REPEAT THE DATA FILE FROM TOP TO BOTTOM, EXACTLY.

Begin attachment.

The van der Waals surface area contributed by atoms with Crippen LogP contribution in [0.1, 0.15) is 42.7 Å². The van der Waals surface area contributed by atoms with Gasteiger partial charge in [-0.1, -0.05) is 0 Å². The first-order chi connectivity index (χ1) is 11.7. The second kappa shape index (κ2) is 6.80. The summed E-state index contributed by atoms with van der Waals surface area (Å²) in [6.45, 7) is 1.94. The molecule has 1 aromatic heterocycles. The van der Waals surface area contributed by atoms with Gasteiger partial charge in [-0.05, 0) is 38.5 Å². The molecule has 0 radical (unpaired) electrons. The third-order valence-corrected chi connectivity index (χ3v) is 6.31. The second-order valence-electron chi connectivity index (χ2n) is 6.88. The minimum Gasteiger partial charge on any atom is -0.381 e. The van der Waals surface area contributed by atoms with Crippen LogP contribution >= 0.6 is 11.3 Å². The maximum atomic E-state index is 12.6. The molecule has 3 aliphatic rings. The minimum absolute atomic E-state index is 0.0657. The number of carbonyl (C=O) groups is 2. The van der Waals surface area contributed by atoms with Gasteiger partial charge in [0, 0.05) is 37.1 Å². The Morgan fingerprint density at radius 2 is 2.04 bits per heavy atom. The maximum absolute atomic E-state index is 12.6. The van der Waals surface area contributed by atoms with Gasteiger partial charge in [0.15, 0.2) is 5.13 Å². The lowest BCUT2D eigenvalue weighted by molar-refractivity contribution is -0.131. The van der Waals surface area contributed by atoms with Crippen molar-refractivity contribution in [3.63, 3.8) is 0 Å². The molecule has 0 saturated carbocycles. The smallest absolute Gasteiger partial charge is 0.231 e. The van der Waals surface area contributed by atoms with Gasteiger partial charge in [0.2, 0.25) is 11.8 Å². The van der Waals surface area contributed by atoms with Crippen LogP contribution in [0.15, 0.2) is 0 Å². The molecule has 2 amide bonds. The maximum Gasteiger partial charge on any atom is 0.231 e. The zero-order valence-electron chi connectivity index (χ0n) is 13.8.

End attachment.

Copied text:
The van der Waals surface area contributed by atoms with Crippen LogP contribution in [0.1, 0.15) is 42.7 Å². The van der Waals surface area contributed by atoms with Gasteiger partial charge in [-0.1, -0.05) is 0 Å². The first-order chi connectivity index (χ1) is 11.7. The second kappa shape index (κ2) is 6.80. The summed E-state index contributed by atoms with van der Waals surface area (Å²) in [6.45, 7) is 1.94. The molecule has 1 aromatic heterocycles. The van der Waals surface area contributed by atoms with Gasteiger partial charge in [-0.05, 0) is 38.5 Å². The molecule has 0 radical (unpaired) electrons. The third-order valence-corrected chi connectivity index (χ3v) is 6.31. The second-order valence-electron chi connectivity index (χ2n) is 6.88. The minimum Gasteiger partial charge on any atom is -0.381 e. The van der Waals surface area contributed by atoms with Crippen LogP contribution >= 0.6 is 11.3 Å². The maximum atomic E-state index is 12.6. The molecule has 3 aliphatic rings. The minimum absolute atomic E-state index is 0.0657. The number of carbonyl (C=O) groups is 2. The van der Waals surface area contributed by atoms with Gasteiger partial charge in [0, 0.05) is 37.1 Å². The Morgan fingerprint density at radius 2 is 2.04 bits per heavy atom. The maximum absolute atomic E-state index is 12.6. The van der Waals surface area contributed by atoms with Gasteiger partial charge in [0.15, 0.2) is 5.13 Å². The lowest BCUT2D eigenvalue weighted by molar-refractivity contribution is -0.131. The van der Waals surface area contributed by atoms with Crippen molar-refractivity contribution in [3.63, 3.8) is 0 Å². The molecule has 0 saturated carbocycles. The smallest absolute Gasteiger partial charge is 0.231 e. The van der Waals surface area contributed by atoms with Gasteiger partial charge in [0.2, 0.25) is 11.8 Å². The van der Waals surface area contributed by atoms with Crippen LogP contribution in [0.15, 0.2) is 0 Å². The molecule has 2 amide bonds. The maximum Gasteiger partial charge on any atom is 0.231 e. The zero-order valence-electron chi connectivity index (χ0n) is 13.8.